The Indigenous communities of Collingwood Bay, Papua New Guinea are engaged in a high stakes battle to defend their land and culture from the threat of Conflict Palm Oil expansion and they have a quick and easy request for help right now.
Much of RAN’s forest team is currently in Medan, Sumatra for the annual meeting of the Roundtable on Sustainable Palm Oil (RSPO) and we are honored to be hosting Adelbert Gangai and Lester Seri, community leaders who have traveled from their home in Papua New Guinea to represent their people in urging the RSPO to protect their ancestral lands.
Early this year, the Indigenous communities of the fertile and unspoiled Collingwood Bay region learned that notorious palm oil company – and RSPO member – Kuala Lumpur Kepong (KLK) was claiming ownership of three large land development licenses within their customary territory. Community representatives quickly filed a formal complaint with the RSPO last April, but while other complaints filed more recently have progressed through the complaint process, the Collingwood Bay case has been essentially ignored by the RSPO.
In just the last week, KLK has been discovered moving ahead with development by bringing oil palm seedlings for planting onto Collingwood Bay lands, making immediate resolution of this case of the utmost urgency.
KLK’s latest development proposal is every kind of wrong. It is the ugly face of Conflict Palm Oil and it would create an entirely predictable and preventable disaster for the people and wildlife of Papua New Guinea.
The land in question covers over 100,000 acres of primary forest, community gardens, traditional hunting grounds, and broadly scattered coastal and riverside villages. It is community-owned land that is the home and source of livelihood for nine tribes speaking six languages representing 326 clans.
This land dispute pits a deeply rooted traditional community with a subsistence-based economy against a major foreign company infamous for its intransigence and human rights violations. You may remember KLK as the company that RAN exposed using slave labor on its plantations in Borneo as far back as 2010 and child labor on plantations in Sumatra in July of this year. Even among its peers in the shadowy world of Conflict Palm Oil producers, KLK is among the worst of the worst offenders.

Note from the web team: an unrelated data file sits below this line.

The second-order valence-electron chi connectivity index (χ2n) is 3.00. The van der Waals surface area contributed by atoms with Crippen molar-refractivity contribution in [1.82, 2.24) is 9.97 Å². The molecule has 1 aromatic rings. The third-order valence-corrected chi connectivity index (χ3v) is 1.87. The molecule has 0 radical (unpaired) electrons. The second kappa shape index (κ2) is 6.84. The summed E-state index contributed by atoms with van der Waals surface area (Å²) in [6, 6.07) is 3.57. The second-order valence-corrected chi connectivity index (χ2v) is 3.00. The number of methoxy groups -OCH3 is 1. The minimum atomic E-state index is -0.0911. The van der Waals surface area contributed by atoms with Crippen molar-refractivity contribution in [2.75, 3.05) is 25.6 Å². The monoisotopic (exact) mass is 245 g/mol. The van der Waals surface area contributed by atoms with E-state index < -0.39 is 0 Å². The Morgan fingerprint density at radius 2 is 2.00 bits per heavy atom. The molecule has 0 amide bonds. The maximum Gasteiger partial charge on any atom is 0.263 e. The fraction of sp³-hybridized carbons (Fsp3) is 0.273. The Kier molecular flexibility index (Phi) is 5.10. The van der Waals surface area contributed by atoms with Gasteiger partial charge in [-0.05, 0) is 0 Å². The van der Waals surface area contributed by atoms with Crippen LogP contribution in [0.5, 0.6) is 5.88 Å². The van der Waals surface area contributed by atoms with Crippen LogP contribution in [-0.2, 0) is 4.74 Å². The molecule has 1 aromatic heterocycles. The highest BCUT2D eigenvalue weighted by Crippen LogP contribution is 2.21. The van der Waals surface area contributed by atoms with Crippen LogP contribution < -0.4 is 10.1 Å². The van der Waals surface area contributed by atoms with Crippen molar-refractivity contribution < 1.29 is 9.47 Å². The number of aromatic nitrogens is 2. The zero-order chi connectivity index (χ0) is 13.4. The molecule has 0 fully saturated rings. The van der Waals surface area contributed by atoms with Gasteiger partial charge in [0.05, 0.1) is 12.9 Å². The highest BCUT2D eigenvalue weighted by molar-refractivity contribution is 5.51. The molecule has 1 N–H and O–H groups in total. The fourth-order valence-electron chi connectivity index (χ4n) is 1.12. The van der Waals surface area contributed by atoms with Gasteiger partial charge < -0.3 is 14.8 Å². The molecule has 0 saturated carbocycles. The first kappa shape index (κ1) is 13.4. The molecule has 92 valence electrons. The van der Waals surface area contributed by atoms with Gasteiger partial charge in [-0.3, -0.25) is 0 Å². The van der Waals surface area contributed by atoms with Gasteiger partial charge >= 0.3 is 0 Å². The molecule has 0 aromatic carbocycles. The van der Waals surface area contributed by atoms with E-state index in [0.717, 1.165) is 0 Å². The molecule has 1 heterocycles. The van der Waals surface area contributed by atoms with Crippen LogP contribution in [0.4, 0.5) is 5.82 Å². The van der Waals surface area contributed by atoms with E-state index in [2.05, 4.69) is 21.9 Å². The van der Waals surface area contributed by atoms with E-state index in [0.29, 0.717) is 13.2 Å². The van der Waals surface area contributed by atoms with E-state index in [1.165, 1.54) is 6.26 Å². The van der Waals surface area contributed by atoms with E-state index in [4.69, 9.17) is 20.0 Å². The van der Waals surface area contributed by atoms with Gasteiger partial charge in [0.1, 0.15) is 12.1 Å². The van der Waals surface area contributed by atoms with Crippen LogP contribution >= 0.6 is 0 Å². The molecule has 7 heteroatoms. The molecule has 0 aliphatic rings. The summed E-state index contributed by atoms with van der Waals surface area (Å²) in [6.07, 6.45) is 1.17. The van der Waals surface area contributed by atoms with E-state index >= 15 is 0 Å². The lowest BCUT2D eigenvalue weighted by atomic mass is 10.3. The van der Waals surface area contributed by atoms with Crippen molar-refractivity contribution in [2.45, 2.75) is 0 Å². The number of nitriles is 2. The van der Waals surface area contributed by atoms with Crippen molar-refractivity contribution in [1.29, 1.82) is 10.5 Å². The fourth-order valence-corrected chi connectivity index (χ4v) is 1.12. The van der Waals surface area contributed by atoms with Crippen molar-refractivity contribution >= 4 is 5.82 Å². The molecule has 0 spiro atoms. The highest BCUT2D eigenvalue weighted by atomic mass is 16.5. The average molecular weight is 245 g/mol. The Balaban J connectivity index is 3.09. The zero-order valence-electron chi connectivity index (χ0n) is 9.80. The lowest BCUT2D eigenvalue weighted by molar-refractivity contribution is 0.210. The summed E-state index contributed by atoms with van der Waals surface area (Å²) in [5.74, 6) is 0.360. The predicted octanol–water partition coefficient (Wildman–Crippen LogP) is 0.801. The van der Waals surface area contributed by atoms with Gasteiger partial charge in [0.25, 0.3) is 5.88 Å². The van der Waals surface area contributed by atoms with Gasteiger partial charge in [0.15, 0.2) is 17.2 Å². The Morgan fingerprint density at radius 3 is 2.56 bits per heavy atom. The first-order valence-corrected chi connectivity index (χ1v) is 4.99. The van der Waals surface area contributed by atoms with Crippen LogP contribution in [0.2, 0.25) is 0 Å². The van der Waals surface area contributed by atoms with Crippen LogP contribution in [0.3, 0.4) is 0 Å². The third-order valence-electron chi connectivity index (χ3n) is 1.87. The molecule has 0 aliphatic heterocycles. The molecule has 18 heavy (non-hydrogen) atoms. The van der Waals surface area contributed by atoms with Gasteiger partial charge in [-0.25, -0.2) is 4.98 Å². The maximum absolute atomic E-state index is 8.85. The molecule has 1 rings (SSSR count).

Under the Papua New Guinea constitution, it is illegal for customary lands to be bought or sold without a lengthy review process that requires the explicit consent of all community members. In 2010, all nine chiefs issued a strong statement that irrevocably stated their disapproval of any plans to introduce the palm oil industry in their area.
These communities have a long history of defending their territory from would-be corporate land grabbers. In fact, as a result of their efforts, the National Court of Papua New Guinea ruled in 2002 that the leases for the exact parcels KLK now claims to own were illegitimate and illegal. KLK says the newly issued licenses are now legal, but community consent has not been acquired and the circumstances they were issued under are highly suspicious and are currently under review by the courts again.
The Collingwood Bay dispute is a critical and high profile test of the legitimacy of the RSPO’s complaint resolution process. The RSPO exists in large part to help resolve conflicts of just this sort between companies and communities. Unfortunately, in practice this RSPO process has proven to be largely a failure and this case exemplifies the problem.
RAN and our allies are watching this case closely as it has been over half a year since the RSPO received the Collingwood Bay communities’ formal complaint. Allowing industrial palm oil development by an RSPO member company to destroy primary forest within customary Indigenous territory against the consent of its ancestral owners would go against everything the RSPO is supposed to stand for and would bring into question for many what purpose the organization serves.
To gain credibility in the eyes of the market and in communities impacted by palm oil development, it is crucial that the RSPO implement its existing standards and follow through with enforcement against member companies when breaches such as this case are brought to light.